Wednesday, 15 May 2013
Shenanigans still continue after the al-Zarooni “catastrophic error”. He is now appealing against the duration of his sentence; Saeed bin Suroor is taking over Moulton Paddocks as well as carrying on with the horses at Stanley House Stables; all the Godolphin horses are now being tested by the BHA before re-licensing the yards; and the Gerard Butler claim that a hundred horses in Newmarket have received banned steroid treatments is being investigated ..... but at least Sheikh Mohammed had the joy of winning the 2000 Guineas with Dawn Approach – mercifully trained by Jim Bolger in Ireland, otherwise he wouldn’t have run.
Anyone of a generous and slightly naive disposition will cling to the “isolated incident” interpretation of the al-Zarooni doping crisis and applaud the BHA for rapid resolution of the whole affair. Indeed, at one level it appears to be a wholehearted endorsement of the dope-testing programme and a clear reiteration of the zero tolerance policy that performance-enhancing drugs will not be allowed in British racing. But the racing brand has doubtless been damaged, and broader changes are called for:
1. Re-emphasising the policy on doping: zero tolerance is vital to the integrity of British racing. No-one should gain an unfair advantage by administering illegal medication. Any deliberate flouting of the formal governance, rules and procedures of racing should be punished severely. Anything less than that erodes the very basis of racing and undermines the sport, the breeding industry and all our revenue streams. We believe that the BHA should produce an authoritative statement that provides explicit guidelines on acceptable and unacceptable practice for anyone involved with racehorses, and not just those based in “licensed premises”.
2. Strengthen the sampling regimes: race-day testing (approximately 90,000 runners per annum in the UK, 7,000 samples, with c. 20 positives) is probably sufficiently rigorous, but there needs to be an increase in the random testing of horses in training. This should also be extended into the breeding industry and the non-licensed stables where many horses spend out-of-training time. At the moment these horses can be pumped full of dope and there are no restrictions at all on the use of steroids. A phrase often used at sales and breeze-ups is “this horse will never look as well again as the day he went through the ring”. How widespread is the use of steroids in the breeding industry, and how would we know?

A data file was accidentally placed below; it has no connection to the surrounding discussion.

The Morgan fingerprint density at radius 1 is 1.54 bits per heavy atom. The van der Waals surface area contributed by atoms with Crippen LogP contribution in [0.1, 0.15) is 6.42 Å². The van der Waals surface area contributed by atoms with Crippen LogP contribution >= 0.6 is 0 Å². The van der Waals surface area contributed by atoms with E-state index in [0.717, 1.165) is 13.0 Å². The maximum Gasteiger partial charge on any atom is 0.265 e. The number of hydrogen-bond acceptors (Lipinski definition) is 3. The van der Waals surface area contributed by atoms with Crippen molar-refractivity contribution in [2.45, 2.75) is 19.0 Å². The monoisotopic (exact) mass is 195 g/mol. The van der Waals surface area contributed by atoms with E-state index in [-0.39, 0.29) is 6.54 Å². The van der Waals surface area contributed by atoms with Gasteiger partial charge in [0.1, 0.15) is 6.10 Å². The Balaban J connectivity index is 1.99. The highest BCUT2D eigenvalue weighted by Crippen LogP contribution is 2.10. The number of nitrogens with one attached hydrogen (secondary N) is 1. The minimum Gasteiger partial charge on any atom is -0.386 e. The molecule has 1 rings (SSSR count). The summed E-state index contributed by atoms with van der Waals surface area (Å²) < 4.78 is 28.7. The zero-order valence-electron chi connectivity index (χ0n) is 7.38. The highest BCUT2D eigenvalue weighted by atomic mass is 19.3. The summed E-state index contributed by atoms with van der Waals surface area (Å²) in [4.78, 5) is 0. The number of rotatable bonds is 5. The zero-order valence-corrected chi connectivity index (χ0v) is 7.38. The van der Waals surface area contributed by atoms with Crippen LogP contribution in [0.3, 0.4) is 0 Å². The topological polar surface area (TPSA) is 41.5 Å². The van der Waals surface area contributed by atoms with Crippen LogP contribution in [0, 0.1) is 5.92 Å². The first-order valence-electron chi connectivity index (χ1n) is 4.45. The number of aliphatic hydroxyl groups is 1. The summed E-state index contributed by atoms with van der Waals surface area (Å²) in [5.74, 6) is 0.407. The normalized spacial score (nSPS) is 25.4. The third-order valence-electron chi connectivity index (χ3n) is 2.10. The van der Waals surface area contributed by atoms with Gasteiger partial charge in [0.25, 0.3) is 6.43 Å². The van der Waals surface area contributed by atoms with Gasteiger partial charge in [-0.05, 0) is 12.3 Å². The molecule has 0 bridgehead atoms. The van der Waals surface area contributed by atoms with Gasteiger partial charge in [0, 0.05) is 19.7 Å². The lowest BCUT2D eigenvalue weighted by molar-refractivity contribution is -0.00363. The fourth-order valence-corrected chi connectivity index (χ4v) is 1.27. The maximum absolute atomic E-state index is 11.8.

3. Vetting the vets: the training of vets is broader than that of the medical community, and subject to fewer controls. What inspections are there of veterinary procedures? How many trainers actually know what is in the compounds given to racehorses? Some vets and trainers will always push the boundaries on medication. With such a range of therapies now available, there are grey areas between appropriate medicinal treatment and illegal performance enhancement. One can only agree with Winfried Engelbrecht-Bresges, Head of Racing in Hong Kong and Vice-Chairman of the International Federation of Horse-Racing Authorities: “Races should always be won by the best horses, not by horses with the best vets.”
4. Open access to a horse passport / treatment log: it is impossible for a prospective owner, trying to buy a horse, to access a record of the treatments that the animal has received since foaling. Why not introduce a log of all such treatments, similar to the service record of a car? Just consider the effect that such a log would have on the whole breeding, selling and training industry.
5. Global harmonisation: the scandal of al-Zarooni’s behaviour is that in several racing jurisdictions around the world, he would not have been in breach of the rules. The inconsistencies that exist between Britain on the one hand, and Dubai, the USA, South Africa and Australia on the other, in the definitions of acceptable medication are completely intolerable. If there is any good to come out of the current crisis, it will be an alliance between the BHA and Sheikh Mohammed / Dubai to drive a worldwide harmonisation timetable that puts to an end the unacceptable tolerance of medication that is detrimental to the breed. That really would be a new dawn approaching.
But before we conclude this blog, it is hard not to reflect on Gladiatorus, who turned in a sensational performance to win for Sheikh Mohammed in Dubai in 2009. That horse was trained by Mubarak bin Shafya, for whom Al-Zarooni worked at that time. Subsequently, Shafya was banned for using the steroid stanozolol in endurance horse racing. Al-Zarooni before being caught red-handed by the BHA had also failed tests for the administration of painkillers last year. Are these really isolated and exceptional incidents? Reluctantly, I have concluded that doping worldwide is more common than has previously been acknowledged. I wonder if the Camelot team have had similar thoughts about Encke winning the St. Leger? Doping must be stamped out in line with much tougher, globally harmonised procedures and with zero tolerance of any breaches. I fear that we are many years away from this international consensus.